"Marketing Week" columnist Mark Ritson writes this week to implore markets and other publishers to follow the lead set by "The Guardian" in banning fossil fuels and stop energy companies' attempts to distract from the environmental harm they are causing.
MediaCom is now the global media agency for Hasbro, "Campaign" has learned. It reportedly has won the US part of the business from Omnicom Media Group in what is believed to be an effort to consolidate media duties into one global account.
Controversial right-wing commentator Katie Hopkins appears to have been suspended from Twitter while complaints over racist language in her posts is investigated, HuffPost writes.
John Lewis is tapping into augmented reality to allow its app users to visualise what sofas and armchairs would look like in their home, "Mobile Marketing"r reports.
The Editor of BBC Radio 4's "Today" flagship news radio programme, Sarah Sands, has resigned in reaction to the BBC's planned mass redundancies in its newsroom, "The Guardian" writes.
Could customers in developed markets, including Britain, be turning their backs on tea? It seems unthinkable, but Unilever claims sales are stalling for traditional black tea as it considers putting its tea division up for sale, "Sky News" reports.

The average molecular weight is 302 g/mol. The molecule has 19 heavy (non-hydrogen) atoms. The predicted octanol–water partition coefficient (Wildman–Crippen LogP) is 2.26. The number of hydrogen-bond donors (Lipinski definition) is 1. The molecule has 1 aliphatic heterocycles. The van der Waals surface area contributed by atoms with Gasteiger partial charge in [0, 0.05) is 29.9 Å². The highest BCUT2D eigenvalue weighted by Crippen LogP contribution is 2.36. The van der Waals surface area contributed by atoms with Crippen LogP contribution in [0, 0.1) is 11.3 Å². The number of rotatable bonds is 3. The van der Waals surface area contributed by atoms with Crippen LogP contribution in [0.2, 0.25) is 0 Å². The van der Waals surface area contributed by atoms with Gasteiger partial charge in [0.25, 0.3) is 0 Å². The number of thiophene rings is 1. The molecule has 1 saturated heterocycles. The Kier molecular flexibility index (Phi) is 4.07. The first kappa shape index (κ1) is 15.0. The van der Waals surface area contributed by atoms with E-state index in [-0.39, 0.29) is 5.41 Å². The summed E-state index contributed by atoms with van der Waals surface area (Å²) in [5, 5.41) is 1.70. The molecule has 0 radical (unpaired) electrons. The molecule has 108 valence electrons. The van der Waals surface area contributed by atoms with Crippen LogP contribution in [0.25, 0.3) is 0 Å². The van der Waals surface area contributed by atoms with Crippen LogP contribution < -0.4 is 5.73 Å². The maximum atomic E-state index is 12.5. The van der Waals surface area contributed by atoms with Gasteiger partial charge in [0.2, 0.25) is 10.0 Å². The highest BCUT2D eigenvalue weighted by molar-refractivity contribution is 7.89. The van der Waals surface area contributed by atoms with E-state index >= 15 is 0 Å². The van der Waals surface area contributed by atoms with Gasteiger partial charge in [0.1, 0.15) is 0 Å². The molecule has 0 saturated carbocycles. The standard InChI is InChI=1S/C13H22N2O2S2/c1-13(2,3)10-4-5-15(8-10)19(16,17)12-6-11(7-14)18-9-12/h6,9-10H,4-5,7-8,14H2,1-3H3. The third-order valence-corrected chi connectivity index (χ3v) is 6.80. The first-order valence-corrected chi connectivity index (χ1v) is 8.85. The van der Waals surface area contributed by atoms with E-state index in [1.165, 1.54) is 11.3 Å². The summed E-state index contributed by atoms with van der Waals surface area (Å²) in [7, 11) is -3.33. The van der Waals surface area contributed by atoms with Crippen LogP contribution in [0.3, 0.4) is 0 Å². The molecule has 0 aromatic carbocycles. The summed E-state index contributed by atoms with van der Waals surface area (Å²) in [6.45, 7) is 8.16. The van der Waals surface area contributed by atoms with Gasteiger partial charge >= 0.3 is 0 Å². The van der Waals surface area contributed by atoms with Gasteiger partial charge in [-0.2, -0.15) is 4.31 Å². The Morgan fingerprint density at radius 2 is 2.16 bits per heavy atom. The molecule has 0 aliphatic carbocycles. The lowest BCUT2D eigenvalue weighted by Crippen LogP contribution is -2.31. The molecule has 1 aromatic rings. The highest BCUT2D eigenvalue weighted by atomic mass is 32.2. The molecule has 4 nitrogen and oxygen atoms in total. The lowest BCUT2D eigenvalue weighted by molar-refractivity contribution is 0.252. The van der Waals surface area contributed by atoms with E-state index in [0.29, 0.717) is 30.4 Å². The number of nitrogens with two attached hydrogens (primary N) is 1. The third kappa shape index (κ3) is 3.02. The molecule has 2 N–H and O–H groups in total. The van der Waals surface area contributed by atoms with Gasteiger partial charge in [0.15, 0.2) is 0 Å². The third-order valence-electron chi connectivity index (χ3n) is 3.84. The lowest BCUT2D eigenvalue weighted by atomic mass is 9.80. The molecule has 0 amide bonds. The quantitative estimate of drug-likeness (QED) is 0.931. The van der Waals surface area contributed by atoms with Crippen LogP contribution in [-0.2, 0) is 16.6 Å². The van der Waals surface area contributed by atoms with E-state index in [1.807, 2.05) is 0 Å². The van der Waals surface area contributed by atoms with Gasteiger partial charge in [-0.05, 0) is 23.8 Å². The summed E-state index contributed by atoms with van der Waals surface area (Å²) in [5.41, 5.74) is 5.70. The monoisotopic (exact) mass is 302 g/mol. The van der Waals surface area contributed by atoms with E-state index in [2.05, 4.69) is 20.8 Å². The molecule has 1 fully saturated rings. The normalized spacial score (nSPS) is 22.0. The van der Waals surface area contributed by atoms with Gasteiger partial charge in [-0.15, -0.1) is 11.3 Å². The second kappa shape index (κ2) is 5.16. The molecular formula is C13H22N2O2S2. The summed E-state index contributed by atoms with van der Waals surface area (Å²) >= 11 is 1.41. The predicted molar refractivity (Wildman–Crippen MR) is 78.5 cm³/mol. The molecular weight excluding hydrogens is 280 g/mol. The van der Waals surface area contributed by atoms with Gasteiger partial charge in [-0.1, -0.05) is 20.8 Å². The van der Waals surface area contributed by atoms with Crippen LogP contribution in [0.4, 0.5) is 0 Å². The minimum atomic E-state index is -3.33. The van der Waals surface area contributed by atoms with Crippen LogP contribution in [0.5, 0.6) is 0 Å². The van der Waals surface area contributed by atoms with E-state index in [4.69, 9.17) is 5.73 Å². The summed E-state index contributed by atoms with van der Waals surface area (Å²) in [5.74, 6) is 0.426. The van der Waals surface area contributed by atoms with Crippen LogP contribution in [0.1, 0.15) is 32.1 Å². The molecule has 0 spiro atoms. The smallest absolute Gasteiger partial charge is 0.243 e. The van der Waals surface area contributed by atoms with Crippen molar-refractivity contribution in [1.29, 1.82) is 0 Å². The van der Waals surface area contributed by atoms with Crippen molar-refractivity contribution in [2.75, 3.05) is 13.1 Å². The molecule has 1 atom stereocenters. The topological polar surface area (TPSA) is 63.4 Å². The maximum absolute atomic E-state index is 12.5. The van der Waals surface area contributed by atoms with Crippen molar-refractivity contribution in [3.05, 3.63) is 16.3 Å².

The Department for Culture, Media and Sport (DCMS) Committee has a new Chair in the Houses of Parliament. Julian Knight is a former journalist who describes himself as a "critical friend" of the BBC who is open to a frank debate about changing the future of the licence fee, according to "Press Gazette."
The UK's film and television production industry had its best year ever last year as Netflix and the BBC splashed out on big productions and the latest James Bond film was shot. "The Guardian" is reporting it meant the industry enjoyed a record year as GBP3.6bn was spent on new productions.
Major League Baseball is teaming up with Budweiser and Passyunk Avenue in the Westfield Stratton mall to promote the sport to UK shoppers, "Campaign" reports. The "Home Run House' pop up baseball cages will let Brits try their hand at the sport.
The BBC will axe 450 jobs from its newsroom as it focuses on its stories that will be pushed out across platforms and shows, rather than staff each show or platform with its own dedicated team of journalists, "Press Gazette" reveals.